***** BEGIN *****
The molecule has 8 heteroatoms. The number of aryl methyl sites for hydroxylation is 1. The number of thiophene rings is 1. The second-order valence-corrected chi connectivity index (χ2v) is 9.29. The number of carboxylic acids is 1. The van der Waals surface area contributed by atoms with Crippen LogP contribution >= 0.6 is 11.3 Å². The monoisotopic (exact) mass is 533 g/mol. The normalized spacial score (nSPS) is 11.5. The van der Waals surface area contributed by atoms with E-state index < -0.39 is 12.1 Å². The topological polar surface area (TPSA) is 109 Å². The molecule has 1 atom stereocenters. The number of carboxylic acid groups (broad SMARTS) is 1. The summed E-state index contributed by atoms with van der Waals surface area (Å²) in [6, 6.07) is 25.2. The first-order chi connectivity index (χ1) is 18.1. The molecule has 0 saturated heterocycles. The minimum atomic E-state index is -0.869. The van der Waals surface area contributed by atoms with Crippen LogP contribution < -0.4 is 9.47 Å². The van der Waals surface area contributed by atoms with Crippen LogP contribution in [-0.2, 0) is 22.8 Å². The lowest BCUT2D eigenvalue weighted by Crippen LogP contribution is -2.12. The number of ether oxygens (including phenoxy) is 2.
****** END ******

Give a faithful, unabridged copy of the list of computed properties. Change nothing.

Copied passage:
The molecule has 8 heteroatoms. The number of aryl methyl sites for hydroxylation is 1. The number of thiophene rings is 1. The second-order valence-corrected chi connectivity index (χ2v) is 9.29. The number of carboxylic acids is 1. The van der Waals surface area contributed by atoms with Crippen LogP contribution >= 0.6 is 11.3 Å². The monoisotopic (exact) mass is 533 g/mol. The normalized spacial score (nSPS) is 11.5. The van der Waals surface area contributed by atoms with E-state index < -0.39 is 12.1 Å². The topological polar surface area (TPSA) is 109 Å². The molecule has 1 atom stereocenters. The number of carboxylic acid groups (broad SMARTS) is 1. The summed E-state index contributed by atoms with van der Waals surface area (Å²) in [6, 6.07) is 25.2. The first-order chi connectivity index (χ1) is 18.1. The molecule has 0 saturated heterocycles. The minimum atomic E-state index is -0.869. The van der Waals surface area contributed by atoms with Crippen LogP contribution < -0.4 is 9.47 Å². The van der Waals surface area contributed by atoms with Crippen LogP contribution in [-0.2, 0) is 22.8 Å². The lowest BCUT2D eigenvalue weighted by Crippen LogP contribution is -2.12. The number of ether oxygens (including phenoxy) is 2.